Mitt Romney's cautious and feeble answer to a question about Rush Limbaugh's misogynous tirade against Georgetown law student Sandra Fluke earlier this month might have an unintended positive effect: it is already serving as a case study for educators who teach the "bystander" approach to sexual and domestic violence prevention.
If you weren't paying attention to what has become one of the biggest stories of the Republican primary season, here is a synopsis. Beginning in late February, the bombastic right-wing talk radio host Rush Limbaugh went on a three-day tirade against Fluke, who had testified in favor of insurance plans being required to include coverage for contraception. Limbaugh repeatedly called the 30-year-old woman a "slut" and a "prostitute," and suggested that if the taxpayers were going to pay for her contraception, "And thus pay for you to have sex, we want you to post the videos online, so we can all watch."
Romney -- the frontrunner for the GOP presidential nomination -- initially ducked questions about Limbaugh's rant. When he finally responded he managed to force out the meekest of possible rebukes: "It's not the language I would have used." Democrats and progressive pundits have had a field day with Romney's weak reply. Senior Obama campaign strategist David Axelrod said "I thought that was a cowardly answer, and it was a test of leadership, and one that he failed ... How can folks who calls themselves leaders walk away?"
Gender violence prevention educators across the country recognized Romney's response another way: as a classic example of a widespread problem in our society: the unwillingness of men -- not just young men, but powerful men as well -- to publicly criticize another man's sexism.
The bystander approach is an educational strategy that is growing rapidly in schools, colleges, the sports culture, the military and elsewhere. Simply stated, bystander-focused education engages everyone in a given peer culture: friends, teammates, classmates, colleagues and co-workers of boys, girls, men and women who are either committing or experiencing abuse.
The idea is to encourage peers -- young men and women -- to challenge or interrupt abusive behavior before, during or after the fact, or to support friends who are the targets. For men in particular, the idea is to help them develop the skills to challenge the sexist attitudes, beliefs and behaviors of their peers along a continuum that ranges from telling sexist jokes with no women present all the way to relationship abuse and rape.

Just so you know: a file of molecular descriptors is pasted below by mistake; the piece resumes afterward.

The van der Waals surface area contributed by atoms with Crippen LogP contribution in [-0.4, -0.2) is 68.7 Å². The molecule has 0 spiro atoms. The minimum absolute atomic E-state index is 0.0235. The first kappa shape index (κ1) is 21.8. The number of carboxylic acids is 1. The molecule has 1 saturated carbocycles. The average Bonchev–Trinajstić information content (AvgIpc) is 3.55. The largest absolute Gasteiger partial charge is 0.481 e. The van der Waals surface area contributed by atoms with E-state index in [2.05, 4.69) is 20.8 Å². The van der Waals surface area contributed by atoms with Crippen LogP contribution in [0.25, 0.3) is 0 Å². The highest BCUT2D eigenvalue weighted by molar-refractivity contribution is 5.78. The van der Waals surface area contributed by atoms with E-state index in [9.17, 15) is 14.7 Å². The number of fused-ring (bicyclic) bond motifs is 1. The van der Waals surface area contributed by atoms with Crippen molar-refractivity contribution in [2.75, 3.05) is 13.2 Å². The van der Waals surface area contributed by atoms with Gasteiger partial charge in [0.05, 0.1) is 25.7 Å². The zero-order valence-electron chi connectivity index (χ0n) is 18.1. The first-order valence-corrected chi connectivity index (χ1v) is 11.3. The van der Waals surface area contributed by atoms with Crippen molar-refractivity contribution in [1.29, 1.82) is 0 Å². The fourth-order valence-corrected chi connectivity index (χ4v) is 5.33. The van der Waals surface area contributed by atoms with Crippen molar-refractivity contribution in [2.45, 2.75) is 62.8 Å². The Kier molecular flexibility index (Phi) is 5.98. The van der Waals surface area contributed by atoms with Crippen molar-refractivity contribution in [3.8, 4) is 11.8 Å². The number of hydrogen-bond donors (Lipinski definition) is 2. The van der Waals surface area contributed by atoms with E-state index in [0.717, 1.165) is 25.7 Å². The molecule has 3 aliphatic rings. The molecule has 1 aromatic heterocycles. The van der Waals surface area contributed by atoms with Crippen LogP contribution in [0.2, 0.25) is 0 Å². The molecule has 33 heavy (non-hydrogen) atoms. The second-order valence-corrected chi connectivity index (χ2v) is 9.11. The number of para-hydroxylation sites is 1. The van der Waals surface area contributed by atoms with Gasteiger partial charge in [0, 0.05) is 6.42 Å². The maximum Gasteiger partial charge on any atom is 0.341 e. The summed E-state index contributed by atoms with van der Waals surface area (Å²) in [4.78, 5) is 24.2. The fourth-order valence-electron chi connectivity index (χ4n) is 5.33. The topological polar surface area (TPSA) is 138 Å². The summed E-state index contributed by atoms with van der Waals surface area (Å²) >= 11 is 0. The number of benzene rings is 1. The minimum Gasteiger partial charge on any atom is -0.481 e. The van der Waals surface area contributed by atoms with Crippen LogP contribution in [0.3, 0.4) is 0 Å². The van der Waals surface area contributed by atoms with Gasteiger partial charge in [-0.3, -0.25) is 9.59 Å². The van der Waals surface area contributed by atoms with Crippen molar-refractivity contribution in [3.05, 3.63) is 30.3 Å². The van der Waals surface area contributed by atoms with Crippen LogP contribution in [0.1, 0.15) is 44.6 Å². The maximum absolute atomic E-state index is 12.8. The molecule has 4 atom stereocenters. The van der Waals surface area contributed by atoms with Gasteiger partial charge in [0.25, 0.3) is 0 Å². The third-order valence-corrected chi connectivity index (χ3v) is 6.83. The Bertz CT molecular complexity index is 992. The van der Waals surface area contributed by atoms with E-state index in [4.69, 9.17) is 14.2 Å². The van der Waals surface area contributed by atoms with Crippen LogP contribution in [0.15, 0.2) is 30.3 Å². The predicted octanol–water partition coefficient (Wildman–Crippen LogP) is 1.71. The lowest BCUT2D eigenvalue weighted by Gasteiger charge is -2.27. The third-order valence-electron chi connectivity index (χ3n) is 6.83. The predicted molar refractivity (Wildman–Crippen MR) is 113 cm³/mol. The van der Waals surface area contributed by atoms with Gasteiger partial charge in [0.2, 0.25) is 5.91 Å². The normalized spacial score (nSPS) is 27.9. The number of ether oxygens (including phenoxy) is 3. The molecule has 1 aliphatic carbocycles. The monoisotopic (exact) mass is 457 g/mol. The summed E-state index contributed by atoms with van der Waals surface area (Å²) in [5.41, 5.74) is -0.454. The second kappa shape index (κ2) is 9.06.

When men in peer cultures throughout the society -- from high school students to corporate executives -- make it clear to each other that they will not tolerate or accept misogyny or disrespect toward women by their fellow men, the behavior will be reduced significantly, because most men -- young and old -- want to be liked and accepted by their friends and peers.
Romney's comment about Limbaugh is particularly useful as an educational tool because it highlights a common issue that comes up at the beginning of bystander workshops and trainings. Students often insist they would intervene or speak up if they saw one of their friends acting inappropriately or abusively. But later in the training, when it gets to a discussion of specific scenarios, these same students manage to identify a number of reasons why they might in fact not say something.
It turns out that while it's easy for guys to say "I would speak up" if one of my friends was engaging in sexist talk or behavior, in real life it can be much more difficult. There are often negative consequences -- at least initially. The friend might take offense at being challenged. He might react indignantly and angrily. If the perpetrator is popular, the bystander risks losing social standing in the group, as others rush to defend the more popular person. In some cases, guys are reluctant to call each other out because they fear it could sever a friendship, or even result in a physical confrontation or fight.
There are numerous reasons why men don't speak up even if they are displeased or offended by the actions of their peers.
That is why men who push beyond their doubts and anxieties about what other men think of them and say something nonetheless are doing more than acting as empowered bystanders. They're doing what leaders do. They're doing the right thing even with the understanding that there might be some potentially negative consequences.
Which brings us back to Mitt Romney. It is impossible to know what was going through Romney's mind when he heard about Limbaugh's misogynous tantrum. But one thing we know for sure: Limbaugh is a larger-than-life figure with the Republican base, and in recent years conservative politicians who have dared to chastise him -- even mildly -- have been forced to publicly humble themselves and apologize to Rush.
So it is not far-fetched to imagine that Romney -- a politician running for office -- wanted to avoid criticizing Limbaugh, even if he found the talker's comments rude and inappropriate. The downside was simply too high. Better to take some heat from young women and feminists in the general election than to risk the wrath in the primaries from older white men in Limbaugh's audience.
There are at least two problems with this (apparently) political calculation. In a world where millions of men harass and assault women but only a small number of men take a forceful public stand against this abuse, Romney missed a golden opportunity to model what it looks like when a powerful man calls out another powerful man on his attitudes toward women.
This incident also reinforces the idea that Romney is not a strong enough leader -- a strong enough man -- to be president. As Chicago Mayor Rahm Emanuel said, "If you can't stand up to Rush, how are you going to stand up to Russia?"